State license ‘the culmination of a decade-long dream’ for Robinson Center preschool program

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Teacher Meli Bandera from Ameri Corps plays with Ahmed Abdelaziz in the new preschool space at the Robinson Community Learning Center. (Photo by Barbara Johnston/University of Notre Dame)

Teacher Meli Bandera from Ameri Corps plays with Ahmed Abdelaziz in the new preschool space at the Robinson Community Learning Center. (Photo by Barbara Johnston/University of Notre Dame)

The Robinson Community Learning Center’s early childhood program is now a licensed preschool program in Indiana, allowing it to accept voucher students and participate in the state’s child care quality and rating system as a reference for parents and a pathway to accreditation.

“This is the culmination of a decade-long dream to serve the youngest members of our community in such a high-quality, state-of-the-art learning environment,” said Jennifer Knapp Beudert, manager of the RCLC. “We are so grateful to our Notre Dame and community partners for making our vision a reality.”

The early childhood program was established in 2011 as a companion to the South Bend Community School Corp.’s English as a new language program, which offers English classes at the RCLC for adults, including newly arrived refugees and asylum seekers.

Since then, the program has served children from more than 20 countries speaking more than 15 languages, including Armenian, Vietnamese, Arabic and Urdu.

With this license, it can now serve the entire community, including children of parents who qualify for the federal Child Care and Development Fund Voucher Program, which helps low-income parents obtain child care for work, work-related training or school.

“We’re already starting to get referrals from social workers and people in the community because we’re on the state website as a licensed child care provider,” said Jennifer Wittenbrink Ortega, early childhood program director.

The licensing follows the RCLC’s move to a new facility, complete with an early childhood classroom and outdoor play area, makerspace, black box theater and expanded storage and office space, in June of last year as part of phase II of Eddy Street Commons, the mixed-use development south of campus.

The new classroom is a secure space with its own bathroom and access to an industrial kitchen. There is a sink and child-sized tables, chairs and storage courtesy of Ready to Grow St. Joe and PNC Grow Up Great in the classroom area and child-sized sink and toilet in the bathroom. The outdoor space includes a grassy play area and paved tricycle track.

With ample space and natural light, the classroom is well-suited for play-based, child-centered learning using the nationally recognized HighScope Curriculum, with distinct areas for art, reading, block play and housekeeping.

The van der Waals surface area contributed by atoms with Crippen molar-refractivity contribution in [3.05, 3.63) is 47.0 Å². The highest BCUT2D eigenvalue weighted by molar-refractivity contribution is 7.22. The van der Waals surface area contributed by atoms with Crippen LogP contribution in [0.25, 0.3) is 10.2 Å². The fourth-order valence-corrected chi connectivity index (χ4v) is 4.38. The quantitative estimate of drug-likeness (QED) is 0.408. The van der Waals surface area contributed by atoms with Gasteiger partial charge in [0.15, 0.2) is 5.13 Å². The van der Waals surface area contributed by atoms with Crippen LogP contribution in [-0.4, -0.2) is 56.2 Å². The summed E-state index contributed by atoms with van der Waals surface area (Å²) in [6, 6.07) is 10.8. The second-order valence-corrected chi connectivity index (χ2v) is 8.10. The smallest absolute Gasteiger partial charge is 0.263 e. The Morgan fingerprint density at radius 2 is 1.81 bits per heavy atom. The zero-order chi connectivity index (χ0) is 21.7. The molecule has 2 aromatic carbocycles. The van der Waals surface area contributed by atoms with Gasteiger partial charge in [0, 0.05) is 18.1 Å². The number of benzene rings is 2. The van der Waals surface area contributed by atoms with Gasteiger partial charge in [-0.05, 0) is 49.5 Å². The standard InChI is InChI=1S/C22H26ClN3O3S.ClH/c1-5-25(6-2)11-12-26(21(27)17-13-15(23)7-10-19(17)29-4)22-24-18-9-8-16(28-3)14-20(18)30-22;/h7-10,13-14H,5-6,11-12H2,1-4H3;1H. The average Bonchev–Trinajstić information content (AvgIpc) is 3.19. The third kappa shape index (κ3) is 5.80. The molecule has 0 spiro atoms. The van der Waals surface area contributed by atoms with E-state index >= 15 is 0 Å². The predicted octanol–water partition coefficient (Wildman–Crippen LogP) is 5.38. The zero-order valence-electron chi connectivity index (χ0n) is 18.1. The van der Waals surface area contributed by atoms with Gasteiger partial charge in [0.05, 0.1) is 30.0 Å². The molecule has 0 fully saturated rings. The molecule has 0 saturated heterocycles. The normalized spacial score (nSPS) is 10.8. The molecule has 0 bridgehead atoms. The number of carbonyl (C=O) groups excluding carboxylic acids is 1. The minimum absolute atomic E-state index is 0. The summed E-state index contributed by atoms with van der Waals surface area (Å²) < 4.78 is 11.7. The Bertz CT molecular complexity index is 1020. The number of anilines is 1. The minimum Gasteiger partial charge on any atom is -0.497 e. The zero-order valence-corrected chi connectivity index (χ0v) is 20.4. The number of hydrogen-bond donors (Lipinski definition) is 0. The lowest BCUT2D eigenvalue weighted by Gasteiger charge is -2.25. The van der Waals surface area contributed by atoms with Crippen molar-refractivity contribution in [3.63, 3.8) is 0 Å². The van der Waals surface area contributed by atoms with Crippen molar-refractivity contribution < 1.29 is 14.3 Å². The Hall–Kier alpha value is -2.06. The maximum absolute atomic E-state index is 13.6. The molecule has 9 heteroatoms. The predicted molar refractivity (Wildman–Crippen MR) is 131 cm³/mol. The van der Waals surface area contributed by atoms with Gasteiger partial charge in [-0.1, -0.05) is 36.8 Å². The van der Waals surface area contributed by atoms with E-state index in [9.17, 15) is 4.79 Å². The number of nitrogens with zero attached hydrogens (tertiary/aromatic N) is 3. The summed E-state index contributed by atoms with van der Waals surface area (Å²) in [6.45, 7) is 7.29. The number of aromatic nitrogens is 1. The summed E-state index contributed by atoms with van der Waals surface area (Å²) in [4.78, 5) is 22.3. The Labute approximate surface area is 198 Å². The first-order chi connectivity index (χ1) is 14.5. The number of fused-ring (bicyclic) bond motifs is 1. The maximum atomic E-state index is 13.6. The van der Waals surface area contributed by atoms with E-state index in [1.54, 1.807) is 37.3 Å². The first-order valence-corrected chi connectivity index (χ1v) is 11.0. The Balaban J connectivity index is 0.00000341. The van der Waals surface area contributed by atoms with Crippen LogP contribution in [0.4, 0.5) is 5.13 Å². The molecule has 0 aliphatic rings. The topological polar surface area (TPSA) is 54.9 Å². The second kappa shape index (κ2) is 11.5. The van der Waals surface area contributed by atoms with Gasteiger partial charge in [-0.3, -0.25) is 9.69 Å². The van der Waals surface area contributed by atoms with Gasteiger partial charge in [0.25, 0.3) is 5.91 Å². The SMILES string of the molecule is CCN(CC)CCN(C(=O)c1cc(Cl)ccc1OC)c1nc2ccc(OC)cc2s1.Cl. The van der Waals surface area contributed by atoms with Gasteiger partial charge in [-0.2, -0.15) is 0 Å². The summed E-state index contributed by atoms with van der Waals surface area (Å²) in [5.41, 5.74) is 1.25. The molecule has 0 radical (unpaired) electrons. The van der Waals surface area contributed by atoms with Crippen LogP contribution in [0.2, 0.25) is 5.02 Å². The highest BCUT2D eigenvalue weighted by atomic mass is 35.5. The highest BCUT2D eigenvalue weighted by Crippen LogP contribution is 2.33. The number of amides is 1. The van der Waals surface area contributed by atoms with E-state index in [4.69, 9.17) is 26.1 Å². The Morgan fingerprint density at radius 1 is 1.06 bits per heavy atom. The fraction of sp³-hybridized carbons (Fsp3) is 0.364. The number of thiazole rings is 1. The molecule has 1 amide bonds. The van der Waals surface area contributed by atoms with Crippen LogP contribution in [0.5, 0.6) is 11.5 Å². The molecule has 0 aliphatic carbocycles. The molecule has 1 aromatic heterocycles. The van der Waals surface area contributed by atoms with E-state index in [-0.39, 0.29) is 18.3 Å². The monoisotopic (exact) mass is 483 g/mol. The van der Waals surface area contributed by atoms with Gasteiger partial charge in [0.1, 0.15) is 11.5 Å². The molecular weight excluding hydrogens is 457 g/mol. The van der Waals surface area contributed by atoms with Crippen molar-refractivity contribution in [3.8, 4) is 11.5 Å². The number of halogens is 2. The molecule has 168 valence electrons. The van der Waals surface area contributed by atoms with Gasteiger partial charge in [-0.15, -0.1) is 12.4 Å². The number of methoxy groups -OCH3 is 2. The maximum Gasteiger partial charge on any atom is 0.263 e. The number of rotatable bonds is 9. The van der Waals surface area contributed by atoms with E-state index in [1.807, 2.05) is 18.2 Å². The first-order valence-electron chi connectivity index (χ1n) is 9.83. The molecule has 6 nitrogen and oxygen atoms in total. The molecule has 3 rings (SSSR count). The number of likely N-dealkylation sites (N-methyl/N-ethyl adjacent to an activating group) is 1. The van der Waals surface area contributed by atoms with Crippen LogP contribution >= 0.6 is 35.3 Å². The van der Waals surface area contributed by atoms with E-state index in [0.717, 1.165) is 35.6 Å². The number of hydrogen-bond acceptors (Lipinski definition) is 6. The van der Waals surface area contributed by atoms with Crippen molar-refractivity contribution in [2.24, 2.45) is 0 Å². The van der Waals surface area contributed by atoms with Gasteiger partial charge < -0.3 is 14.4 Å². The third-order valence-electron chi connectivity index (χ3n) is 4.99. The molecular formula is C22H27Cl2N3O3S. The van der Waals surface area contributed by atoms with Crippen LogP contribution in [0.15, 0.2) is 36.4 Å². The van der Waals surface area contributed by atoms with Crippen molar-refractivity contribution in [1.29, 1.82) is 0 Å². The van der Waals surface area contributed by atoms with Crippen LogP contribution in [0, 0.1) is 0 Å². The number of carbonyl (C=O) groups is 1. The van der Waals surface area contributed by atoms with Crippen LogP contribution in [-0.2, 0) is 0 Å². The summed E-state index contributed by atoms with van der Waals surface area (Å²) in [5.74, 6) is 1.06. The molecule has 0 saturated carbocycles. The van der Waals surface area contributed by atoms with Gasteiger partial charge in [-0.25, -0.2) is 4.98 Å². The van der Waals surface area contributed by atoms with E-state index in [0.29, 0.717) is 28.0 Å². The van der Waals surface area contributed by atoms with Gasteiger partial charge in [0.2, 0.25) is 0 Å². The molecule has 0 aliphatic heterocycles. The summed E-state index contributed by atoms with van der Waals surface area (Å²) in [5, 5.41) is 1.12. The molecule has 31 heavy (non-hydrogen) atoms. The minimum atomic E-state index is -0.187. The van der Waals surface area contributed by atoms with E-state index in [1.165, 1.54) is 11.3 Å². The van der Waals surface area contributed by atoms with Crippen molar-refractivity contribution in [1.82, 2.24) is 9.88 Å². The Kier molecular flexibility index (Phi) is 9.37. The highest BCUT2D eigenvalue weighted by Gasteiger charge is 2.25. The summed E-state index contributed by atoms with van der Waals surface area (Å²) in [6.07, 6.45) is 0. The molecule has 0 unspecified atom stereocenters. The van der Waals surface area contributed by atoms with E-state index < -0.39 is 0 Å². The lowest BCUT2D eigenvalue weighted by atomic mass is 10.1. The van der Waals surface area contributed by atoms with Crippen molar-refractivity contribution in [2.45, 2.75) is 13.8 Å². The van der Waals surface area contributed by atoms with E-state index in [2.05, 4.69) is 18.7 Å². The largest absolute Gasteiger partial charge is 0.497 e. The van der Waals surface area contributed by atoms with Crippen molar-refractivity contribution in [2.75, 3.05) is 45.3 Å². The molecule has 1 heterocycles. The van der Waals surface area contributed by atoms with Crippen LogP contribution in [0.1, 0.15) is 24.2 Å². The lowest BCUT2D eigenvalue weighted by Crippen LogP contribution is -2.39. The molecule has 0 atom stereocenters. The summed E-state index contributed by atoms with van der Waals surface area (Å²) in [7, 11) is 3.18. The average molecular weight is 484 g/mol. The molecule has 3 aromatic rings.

In its previous location within the former Goodwill store at Eddy and Howard streets — part of an area that is now under development as a Trader Joe’s — the preschool opened onto office space and lacked access to outdoor play areas and an industrial kitchen. It had no windows and exited onto a parking lot.

“It is really incredible having all of the resources we have and all of the space that we want,” Wittenbrink Ortega said of the new building. “It’s just absolutely gorgeous.”

Teachers Meli Bandera and Samantha Musleh (right) from Ameri Corps work with students in the new preschool space at the Robinson Community Learning Center. (Photo by Barbara Johnston/University of Notre Dame)
Teachers Meli Bandera and Samantha Musleh (right) from Ameri Corps work with students in the new preschool space at the Robinson Community Learning Center. (Photo by Barbara Johnston/University of Notre Dame)

The next step, Wittenbrink Ortega said, is to apply for Paths to Quality, the state’s child care quality and rating improvement system addressing health and safety (level 1), environmental support for children’s learning (level 2), curriculum (level 3) and national accreditation (level 4).

The program is on track for level 3, Wittenbrink Ortega said, with level 4 expected to take an additional year or more.

Like the rest of the RCLC, the early childhood program is operating at reduced capacity and observing strict health protocols because of the coronavirus. Children are screened upon arrival each morning and must wear masks except for snack time. The classroom is fully sanitized at the end of each session.

Teaching the program this year are Meli Bandera and Samantha Musleh, AmeriCorps members from South Bend. Musleh took advantage of time off at the start of the pandemic to earn her certificate in early childhood education.

For more information, visit rclc.nd.edu.

Contact: Erin Blasko, assistant director of media relations, 574-631-4127, eblasko@nd.edu